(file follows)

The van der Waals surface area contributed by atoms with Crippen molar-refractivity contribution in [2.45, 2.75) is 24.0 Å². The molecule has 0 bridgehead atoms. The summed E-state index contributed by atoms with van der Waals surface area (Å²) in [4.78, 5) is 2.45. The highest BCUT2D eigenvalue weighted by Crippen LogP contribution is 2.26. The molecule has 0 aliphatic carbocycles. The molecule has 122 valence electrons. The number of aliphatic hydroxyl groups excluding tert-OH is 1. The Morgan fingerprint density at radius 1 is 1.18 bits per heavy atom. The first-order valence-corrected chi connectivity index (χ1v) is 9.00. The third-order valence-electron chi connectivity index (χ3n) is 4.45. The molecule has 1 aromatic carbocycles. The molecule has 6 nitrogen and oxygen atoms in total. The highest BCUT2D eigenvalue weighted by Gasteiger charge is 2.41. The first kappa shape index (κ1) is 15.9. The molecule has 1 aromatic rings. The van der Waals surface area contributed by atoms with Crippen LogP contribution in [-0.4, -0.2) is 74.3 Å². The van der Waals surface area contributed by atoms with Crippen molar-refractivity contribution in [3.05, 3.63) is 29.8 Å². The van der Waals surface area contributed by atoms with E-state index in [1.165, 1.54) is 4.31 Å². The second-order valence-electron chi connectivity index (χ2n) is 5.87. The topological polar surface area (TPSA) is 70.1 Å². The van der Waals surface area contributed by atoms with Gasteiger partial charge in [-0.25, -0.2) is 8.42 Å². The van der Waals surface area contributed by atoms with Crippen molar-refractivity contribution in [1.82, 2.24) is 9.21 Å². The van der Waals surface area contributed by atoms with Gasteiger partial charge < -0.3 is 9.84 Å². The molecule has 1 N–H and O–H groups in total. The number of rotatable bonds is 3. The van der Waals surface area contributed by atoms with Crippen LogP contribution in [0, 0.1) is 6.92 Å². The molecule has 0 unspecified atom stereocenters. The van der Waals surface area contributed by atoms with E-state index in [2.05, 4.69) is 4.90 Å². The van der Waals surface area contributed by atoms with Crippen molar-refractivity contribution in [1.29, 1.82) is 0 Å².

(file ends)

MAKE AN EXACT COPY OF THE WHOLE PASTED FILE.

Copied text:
The van der Waals surface area contributed by atoms with Crippen molar-refractivity contribution in [2.45, 2.75) is 24.0 Å². The molecule has 0 bridgehead atoms. The summed E-state index contributed by atoms with van der Waals surface area (Å²) in [4.78, 5) is 2.45. The highest BCUT2D eigenvalue weighted by Crippen LogP contribution is 2.26. The molecule has 0 aliphatic carbocycles. The molecule has 122 valence electrons. The number of aliphatic hydroxyl groups excluding tert-OH is 1. The Morgan fingerprint density at radius 1 is 1.18 bits per heavy atom. The first-order valence-corrected chi connectivity index (χ1v) is 9.00. The third-order valence-electron chi connectivity index (χ3n) is 4.45. The molecule has 1 aromatic carbocycles. The molecule has 6 nitrogen and oxygen atoms in total. The highest BCUT2D eigenvalue weighted by Gasteiger charge is 2.41. The first kappa shape index (κ1) is 15.9. The molecule has 1 aromatic rings. The van der Waals surface area contributed by atoms with Crippen LogP contribution in [-0.4, -0.2) is 74.3 Å². The van der Waals surface area contributed by atoms with Crippen molar-refractivity contribution in [3.05, 3.63) is 29.8 Å². The van der Waals surface area contributed by atoms with E-state index in [1.165, 1.54) is 4.31 Å². The second-order valence-electron chi connectivity index (χ2n) is 5.87. The topological polar surface area (TPSA) is 70.1 Å². The van der Waals surface area contributed by atoms with Gasteiger partial charge in [-0.25, -0.2) is 8.42 Å². The van der Waals surface area contributed by atoms with Crippen molar-refractivity contribution in [1.82, 2.24) is 9.21 Å². The van der Waals surface area contributed by atoms with Gasteiger partial charge < -0.3 is 9.84 Å². The molecule has 1 N–H and O–H groups in total. The number of rotatable bonds is 3. The van der Waals surface area contributed by atoms with Crippen LogP contribution in [0, 0.1) is 6.92 Å². The molecule has 0 unspecified atom stereocenters. The van der Waals surface area contributed by atoms with E-state index in [2.05, 4.69) is 4.90 Å². The van der Waals surface area contributed by atoms with Crippen molar-refractivity contribution in [1.29, 1.82) is 0 Å².